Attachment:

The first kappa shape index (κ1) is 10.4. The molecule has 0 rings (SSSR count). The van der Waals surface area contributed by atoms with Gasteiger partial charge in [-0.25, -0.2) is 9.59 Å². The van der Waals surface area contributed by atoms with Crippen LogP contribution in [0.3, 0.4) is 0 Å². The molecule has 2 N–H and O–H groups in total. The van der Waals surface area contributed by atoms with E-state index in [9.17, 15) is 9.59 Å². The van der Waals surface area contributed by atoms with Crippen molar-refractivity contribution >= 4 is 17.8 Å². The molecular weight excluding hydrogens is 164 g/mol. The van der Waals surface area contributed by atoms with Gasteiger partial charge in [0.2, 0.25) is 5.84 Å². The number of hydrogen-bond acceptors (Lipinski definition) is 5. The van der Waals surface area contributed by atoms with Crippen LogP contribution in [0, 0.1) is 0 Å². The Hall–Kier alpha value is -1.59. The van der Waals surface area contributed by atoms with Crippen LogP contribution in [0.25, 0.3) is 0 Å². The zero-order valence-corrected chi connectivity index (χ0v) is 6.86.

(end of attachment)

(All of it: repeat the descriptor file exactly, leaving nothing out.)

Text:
The first kappa shape index (κ1) is 10.4. The molecule has 0 rings (SSSR count). The van der Waals surface area contributed by atoms with Gasteiger partial charge in [-0.25, -0.2) is 9.59 Å². The van der Waals surface area contributed by atoms with Crippen LogP contribution in [0.3, 0.4) is 0 Å². The molecule has 2 N–H and O–H groups in total. The van der Waals surface area contributed by atoms with E-state index in [9.17, 15) is 9.59 Å². The van der Waals surface area contributed by atoms with Crippen molar-refractivity contribution >= 4 is 17.8 Å². The molecular weight excluding hydrogens is 164 g/mol. The van der Waals surface area contributed by atoms with Gasteiger partial charge in [0.2, 0.25) is 5.84 Å². The number of hydrogen-bond acceptors (Lipinski definition) is 5. The van der Waals surface area contributed by atoms with Crippen LogP contribution in [0, 0.1) is 0 Å². The Hall–Kier alpha value is -1.59. The van der Waals surface area contributed by atoms with Crippen LogP contribution in [0.25, 0.3) is 0 Å². The zero-order valence-corrected chi connectivity index (χ0v) is 6.86.